If you have a hysterectomy—removal of the uterus—you may experience menopause symptoms, too. Your body will still produce estrogen if the surgery leaves your ovaries intact, but your risk of going through menopause early following a hysterectomy goes up. If you have both ovaries removed along with your uterus, you will go into menopause immediately. In this case, your symptoms will likely be more dramatic compared to women who enter menopause over the course of several years.

What Symptoms Should I Expect—and When Will They Pass?

Hot flashes and night sweats are probably the most common symptoms,” Dr. Geyer says. “Most women in perimenopause get these.” They vary in intensity, duration and frequency, though. “Some women feel the thermostat has just nudged up a degree, while for others it’s pretty dramatic. They turn beet-red, break out in sweats and feel like they want to tear their clothes off.” Five years after menopause, only about 15 percent of women still experience some hot flashes. Here are other common symptoms:

  • Mood swings and irritability. A woman’s risk of depression risk is three or four times higher than normal during perimenopause, but once you’ve been through menopause, your likelihood is the same as before you started the transition, says Dr. Geyer, who adds that the idea that postmenopausal women are particularly prone to depression is a myth.  
  • Sleep issues. Night sweats may wake you up. The condition sleep apnea also becomes more prevalent in menopause for a variety of reasons, including a loss of elasticity of the tissues that hold the airway open. Sleep problems can affect your mood and concentration, and can contribute to weight gain and other health problems.
  • Skin and hair changes. Your skin may become drier and more likely to flake, and you may even experience adult acne. Some women experience thinning hair, too.
  • Vaginal and pelvic changes. The tissues of your vagina may become drier and thinner, making sex uncomfortable without a lubricant. Urinary infections may become more frequent. Some women feel an urgent need to urinate at times, and may have trouble holding urine, which can leak, especially during exercise.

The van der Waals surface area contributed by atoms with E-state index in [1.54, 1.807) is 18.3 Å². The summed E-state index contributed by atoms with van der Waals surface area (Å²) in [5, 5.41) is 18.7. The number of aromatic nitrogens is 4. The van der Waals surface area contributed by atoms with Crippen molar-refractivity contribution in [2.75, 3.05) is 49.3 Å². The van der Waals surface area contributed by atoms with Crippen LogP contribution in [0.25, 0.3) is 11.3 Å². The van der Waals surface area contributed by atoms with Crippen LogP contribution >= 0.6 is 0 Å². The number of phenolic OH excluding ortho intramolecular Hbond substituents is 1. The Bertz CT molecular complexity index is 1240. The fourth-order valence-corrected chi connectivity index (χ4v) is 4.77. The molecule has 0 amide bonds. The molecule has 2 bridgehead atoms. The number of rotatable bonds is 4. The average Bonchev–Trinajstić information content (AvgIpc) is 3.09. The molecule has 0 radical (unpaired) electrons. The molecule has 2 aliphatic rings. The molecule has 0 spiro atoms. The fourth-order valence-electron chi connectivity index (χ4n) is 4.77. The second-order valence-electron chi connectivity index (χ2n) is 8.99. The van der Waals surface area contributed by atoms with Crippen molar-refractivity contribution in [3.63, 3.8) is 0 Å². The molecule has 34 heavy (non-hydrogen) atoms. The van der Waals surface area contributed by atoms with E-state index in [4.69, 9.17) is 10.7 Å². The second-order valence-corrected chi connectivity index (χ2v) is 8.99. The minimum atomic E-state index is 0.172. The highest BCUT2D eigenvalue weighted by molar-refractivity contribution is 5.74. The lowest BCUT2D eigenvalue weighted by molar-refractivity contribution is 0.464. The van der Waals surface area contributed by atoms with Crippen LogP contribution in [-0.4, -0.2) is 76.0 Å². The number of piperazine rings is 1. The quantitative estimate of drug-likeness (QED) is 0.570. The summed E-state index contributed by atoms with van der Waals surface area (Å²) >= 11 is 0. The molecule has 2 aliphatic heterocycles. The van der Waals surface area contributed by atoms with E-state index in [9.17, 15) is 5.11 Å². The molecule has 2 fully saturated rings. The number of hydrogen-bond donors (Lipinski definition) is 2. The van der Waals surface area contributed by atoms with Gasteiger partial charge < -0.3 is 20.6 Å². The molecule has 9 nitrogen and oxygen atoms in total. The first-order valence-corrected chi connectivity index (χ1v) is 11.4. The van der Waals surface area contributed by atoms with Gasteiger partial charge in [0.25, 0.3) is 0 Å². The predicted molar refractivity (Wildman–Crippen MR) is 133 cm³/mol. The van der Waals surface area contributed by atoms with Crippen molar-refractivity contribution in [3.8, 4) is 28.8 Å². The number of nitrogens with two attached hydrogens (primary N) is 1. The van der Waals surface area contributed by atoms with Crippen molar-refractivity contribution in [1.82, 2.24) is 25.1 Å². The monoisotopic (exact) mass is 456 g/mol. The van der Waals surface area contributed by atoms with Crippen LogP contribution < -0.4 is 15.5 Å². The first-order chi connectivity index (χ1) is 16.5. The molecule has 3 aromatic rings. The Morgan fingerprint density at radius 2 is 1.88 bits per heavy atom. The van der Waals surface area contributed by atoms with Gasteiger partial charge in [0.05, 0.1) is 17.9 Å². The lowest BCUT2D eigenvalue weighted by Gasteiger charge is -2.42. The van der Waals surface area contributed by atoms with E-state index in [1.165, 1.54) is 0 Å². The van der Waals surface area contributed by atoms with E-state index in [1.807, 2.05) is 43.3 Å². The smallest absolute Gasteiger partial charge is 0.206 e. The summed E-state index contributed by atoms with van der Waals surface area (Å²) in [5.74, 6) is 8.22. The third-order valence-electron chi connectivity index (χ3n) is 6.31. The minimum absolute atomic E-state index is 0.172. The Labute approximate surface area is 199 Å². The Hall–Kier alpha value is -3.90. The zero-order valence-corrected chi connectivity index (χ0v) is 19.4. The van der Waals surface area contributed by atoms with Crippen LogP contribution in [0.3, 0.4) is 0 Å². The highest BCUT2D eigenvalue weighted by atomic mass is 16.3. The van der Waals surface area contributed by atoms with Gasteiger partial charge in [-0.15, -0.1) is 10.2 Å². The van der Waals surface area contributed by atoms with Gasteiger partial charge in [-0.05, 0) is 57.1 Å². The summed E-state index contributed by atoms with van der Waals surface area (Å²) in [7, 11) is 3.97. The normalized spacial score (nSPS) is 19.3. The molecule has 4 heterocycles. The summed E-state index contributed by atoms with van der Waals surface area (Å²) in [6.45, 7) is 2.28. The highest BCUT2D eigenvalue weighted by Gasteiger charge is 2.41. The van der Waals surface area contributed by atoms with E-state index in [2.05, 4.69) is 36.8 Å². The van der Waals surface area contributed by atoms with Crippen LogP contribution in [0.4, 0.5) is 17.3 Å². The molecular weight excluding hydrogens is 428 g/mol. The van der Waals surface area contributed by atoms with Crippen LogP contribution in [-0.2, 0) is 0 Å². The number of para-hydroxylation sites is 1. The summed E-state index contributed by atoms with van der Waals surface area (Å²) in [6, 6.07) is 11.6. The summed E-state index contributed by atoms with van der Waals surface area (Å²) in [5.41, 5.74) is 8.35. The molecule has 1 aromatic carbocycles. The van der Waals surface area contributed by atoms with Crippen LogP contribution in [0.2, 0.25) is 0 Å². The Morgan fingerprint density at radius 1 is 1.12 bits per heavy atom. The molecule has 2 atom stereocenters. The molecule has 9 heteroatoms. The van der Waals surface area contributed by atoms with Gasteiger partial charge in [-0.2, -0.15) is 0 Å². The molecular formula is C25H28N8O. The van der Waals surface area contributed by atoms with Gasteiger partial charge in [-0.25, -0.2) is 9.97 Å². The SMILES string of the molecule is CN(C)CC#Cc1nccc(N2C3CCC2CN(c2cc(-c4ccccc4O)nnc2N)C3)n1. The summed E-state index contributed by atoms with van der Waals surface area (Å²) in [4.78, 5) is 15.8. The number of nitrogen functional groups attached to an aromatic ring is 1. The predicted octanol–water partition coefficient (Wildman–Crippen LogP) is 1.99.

• Low libido. This affects some but not all women. If perimenopause makes sex painful, that can inhibit desire. On the other hand, some women feel liberated by not having to worry about pregnancy and birth control.
  • Concentration problems. This is sometimes called “menopause brain.” Sleep deprivation plays a role in it.
  • Weight gain, especially around the middle. The hormonal changes you go through make it more likely that your body fat will be distributed around your abdomen rather than your hips and thighs. This increases your risk of cardiovascular disease. Insulin resistance, which causes diabetes, also can also result.

A Trigger for Renewal

While navigating the symptoms of perimenopause can be challenging, this can also be an opportunity to make changes that will improve your life now and into the future. “A lot of women have put their own needs on the back burner while they take care of their kids, their partners, their jobs, their coworkers,” Dr. Geyer says. “When they go through menopause, many women finally say, ‘You know what? My kids are leaving home, I can really get back to what makes me tick, what my passions are.’ It’s a time to reclaim your life.”

More: 

Staying Healthy After Menopause

Considering Hormone Replacement Therapy

Natural Remedies for Menopause Symptoms

Get Relief from Hot Flashes—Finally! 

Reference(s) 
Duke University Health System
Mayo Clinic
National Institute on Aging
The North American Menopause Society
WomensHealth.gov
About the author 
Bob Barnett is a New York City-based health journalist, editor and book author who has been writing about nutrition, fitness, psychology and lifestyle medicine for more than 20 years.